aspects of ‘normal’

2020, lifestyle

Hello!

Having been on a little family holiday with my Dad last week, visiting local attractions like my favourite indie bookstore (book haul post here), a manmade reservoir which is beautiful on a sunny day (not when it’s raining and half shut down, but the cafe was lovely) and browsing round all the little shops in the town, I let myself get too settled in what could be considered ‘normal life’.

‘Normal’ as we knew it before the pandemic didn’t include using different hand sanitisers in every shop we went into, wearing a mask and mastering breathing without fogging up my glasses (which is not an excuse not to wear a mask!) and having to try and count how many customers were in the shop before we went in. Don’t get me wrong – I’m not complaining about any of this. In fact, I think the town we visited on our holiday was incredibly well prepared and respectful considering all the conditions. What I’m saying is that despite all these additional measures, it didn’t really have any impact on my shopping experience and it wasn’t difficult to adapt to in any way; it still felt normal.

My weekly Asda trip still makes me cross because an announcement comes over the tannoy to ‘stay 2m away from staff and follow the arrows in a one way system’ to then have three members of staff within a foot of each other (and me) having a natter with no PPE walking the wrong way down the pasta aisle! Most of the town I live in appears to be the same which is frustrating. But some of the shops have precautions and screens at checkouts and I feel way more comfortable nipping into town for anything I need (which isn’t much because I’m on a spending ban so if anyone wants to hold me accountable for that please feel free).

Now that we’re allowed to go see friends and family and businesses are doing everything they can to encourage custom and lots of entertainment streams are doing everything they can to stay alive (theatres are planning to open again in 2021 and I’m eyeballing tickets for Andrew Lloyd Webber’s Cinderella…), it’s easy to forget that we’re still at a Level 3 of 5 on the government’s scale of the UK’s position on the pandemic – it’s still a very real and literal threat!

I think it’s ridiculous that shops are opening, let alone theme parks and zoos, but I somewhat relied on human sensibility in that it doesn’t matter if places open if people aren’t going to use them.

But then people used them. People flocked to Disneyland and pubs and are boarding planes to get their summer tan and I lose all my faith in humanity all over again. This virus isn’t just about our personal safety, it’s about considering the danger we pose as individuals to those who don’t have the immune system to survive an illness like this. It baffles me how anyone can be so ignorant and self-centred to think that wearing a mask is about ‘taking their freedom away’ (what freedom? It’s allowing you to do the things you want to do without being a risk to other people’s lives??). It makes me angry so I have to think about something else because my anger is never going to convince these people that we can’t take the mindset that we’re going to combat this virus as individuals.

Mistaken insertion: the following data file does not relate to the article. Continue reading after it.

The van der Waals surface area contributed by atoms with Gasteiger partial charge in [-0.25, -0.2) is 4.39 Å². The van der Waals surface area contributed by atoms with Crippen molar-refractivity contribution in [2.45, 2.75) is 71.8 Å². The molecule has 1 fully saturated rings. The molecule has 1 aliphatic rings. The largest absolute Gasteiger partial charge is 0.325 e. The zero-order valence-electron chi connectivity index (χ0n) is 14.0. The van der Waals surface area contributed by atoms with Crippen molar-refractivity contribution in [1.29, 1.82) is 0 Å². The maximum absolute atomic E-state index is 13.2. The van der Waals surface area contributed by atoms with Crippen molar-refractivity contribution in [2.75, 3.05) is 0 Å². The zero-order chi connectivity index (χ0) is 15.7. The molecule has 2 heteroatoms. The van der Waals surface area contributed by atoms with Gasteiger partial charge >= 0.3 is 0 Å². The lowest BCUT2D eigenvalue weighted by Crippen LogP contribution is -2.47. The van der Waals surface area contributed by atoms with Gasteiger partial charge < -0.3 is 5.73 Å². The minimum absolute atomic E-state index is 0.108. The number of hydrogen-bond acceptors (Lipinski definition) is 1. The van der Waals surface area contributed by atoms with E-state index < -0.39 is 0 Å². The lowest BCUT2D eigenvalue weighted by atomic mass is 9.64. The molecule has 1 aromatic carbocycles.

This definitely isn’t what I intended to write about today. My favourite blog posts to write are the ones where I just ramble and the words come out of my quickly typing fingers before I can really process it (which is why I also thoroughly proofread all my blog posts).

I keep thinking about what I would be doing now if we weren’t in lockdown; I know I’m craving some sort of change but I don’t know what because in ‘normal’ life I’d probably be doing much the same, staying at home trying to convince myself to work on my dissertation project and struggling, but my partner would still be away at work and I’d still be able to go procrastinate with my friends on campus with an array of snacks. Maybe I’d be a bit further along with my diss project, because I’d have the facilities, the support of my lecturers and the motivation from my friends but I don’t know how much would really be that different.

This week I’ve arranged to view a wedding venue with my partner. It’s the first real step in planning our wedding, which is still over two years away, but I know that when we get there it’ll be masks on, much of the venue may be closed off and that lingering sense of uncertainty that we’ll be able to have 80 guests in one place in 841 days time.

‘Normal’ may be on its way back, but I don’t want to let myself get too comfortable with it whilst we’re still at Level 3. I can only hope that there isn’t a second wave and we’re really on our way out of this pandemic.

Thank you for reading – I hope you and your loved ones are happy, healthy and staying safe!

Sophie xx

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